Wednesday, July 06, 2005

The Choice Belongs To Bush

Believe it or not, the one with the responsibility to submit a name to replace Justice Sandra Day O'Connor is the president. Andrea Neal has a column addressing this very issue. It reminds us of the "advise and consent" duty of the Senate as well as some historical and constitutional documentation.

Alexander Hamilton would be appalled. Special-interest hysteria is exactly
what he and the framers hoped to avoid when they decided that the president
would nominate Supreme Court justices and the U.S. Senate would approve or
reject them.

Not only that,

The third and superior option, Hamilton said, was to give the president the
power to nominate candidates and let the Senate say aye or nay. "One man of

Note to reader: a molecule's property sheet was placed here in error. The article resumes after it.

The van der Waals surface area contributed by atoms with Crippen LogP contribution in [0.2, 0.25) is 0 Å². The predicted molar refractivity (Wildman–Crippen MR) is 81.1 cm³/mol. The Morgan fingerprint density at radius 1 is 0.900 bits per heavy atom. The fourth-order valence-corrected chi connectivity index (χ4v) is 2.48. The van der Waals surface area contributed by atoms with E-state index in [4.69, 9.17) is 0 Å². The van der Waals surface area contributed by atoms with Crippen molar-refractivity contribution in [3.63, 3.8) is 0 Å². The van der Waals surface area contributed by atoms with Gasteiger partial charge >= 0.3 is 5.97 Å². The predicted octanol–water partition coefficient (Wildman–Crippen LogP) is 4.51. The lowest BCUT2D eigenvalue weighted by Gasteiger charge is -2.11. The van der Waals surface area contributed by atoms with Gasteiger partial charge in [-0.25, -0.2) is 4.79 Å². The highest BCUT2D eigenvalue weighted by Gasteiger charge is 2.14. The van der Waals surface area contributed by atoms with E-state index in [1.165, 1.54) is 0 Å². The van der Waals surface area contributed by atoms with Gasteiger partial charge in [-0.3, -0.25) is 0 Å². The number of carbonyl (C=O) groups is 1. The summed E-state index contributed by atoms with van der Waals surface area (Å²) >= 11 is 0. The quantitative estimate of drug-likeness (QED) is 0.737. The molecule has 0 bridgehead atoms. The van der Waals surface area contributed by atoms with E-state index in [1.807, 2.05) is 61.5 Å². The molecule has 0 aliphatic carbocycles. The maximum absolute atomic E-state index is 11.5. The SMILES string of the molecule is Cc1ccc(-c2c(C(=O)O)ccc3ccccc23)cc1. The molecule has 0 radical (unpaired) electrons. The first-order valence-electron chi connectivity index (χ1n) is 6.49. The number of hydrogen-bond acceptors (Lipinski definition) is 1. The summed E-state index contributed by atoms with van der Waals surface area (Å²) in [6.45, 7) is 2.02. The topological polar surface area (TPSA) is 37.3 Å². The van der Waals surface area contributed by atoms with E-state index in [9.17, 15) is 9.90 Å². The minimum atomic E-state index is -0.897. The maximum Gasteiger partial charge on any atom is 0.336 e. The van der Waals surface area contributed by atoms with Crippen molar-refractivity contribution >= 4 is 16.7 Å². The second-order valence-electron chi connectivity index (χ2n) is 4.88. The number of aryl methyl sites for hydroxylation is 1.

discernment is better fitted to analyze and estimate the peculiar qualities
adapted to particular offices, than a body of men of equal or perhaps even of
superior discernment," Hamilton explained.

You can see how insightful the Federalist No. 76 was. Now is when Dubya needs to make his selection and quit fretting over the liberal and conservative groups who are going to find fault with his nominee. As Ms. Neal says in her column

Bush needs to isolate himself from all political advisers who care more about
satisfying constituencies in a chess game than fulfilling a solemn duty. He
should cancel his July 11 consultation with a bipartisan group of senators. When
the Constitution's Article 2 refers to "advice and consent," it did not mean
that the president should pick a "compromise" nominee. Bush should base his
choice on one question only: Who is the wisest person for the job?

That ladies and gents, says it as clearly as Ol' BC has seen to date.

Just an observation.


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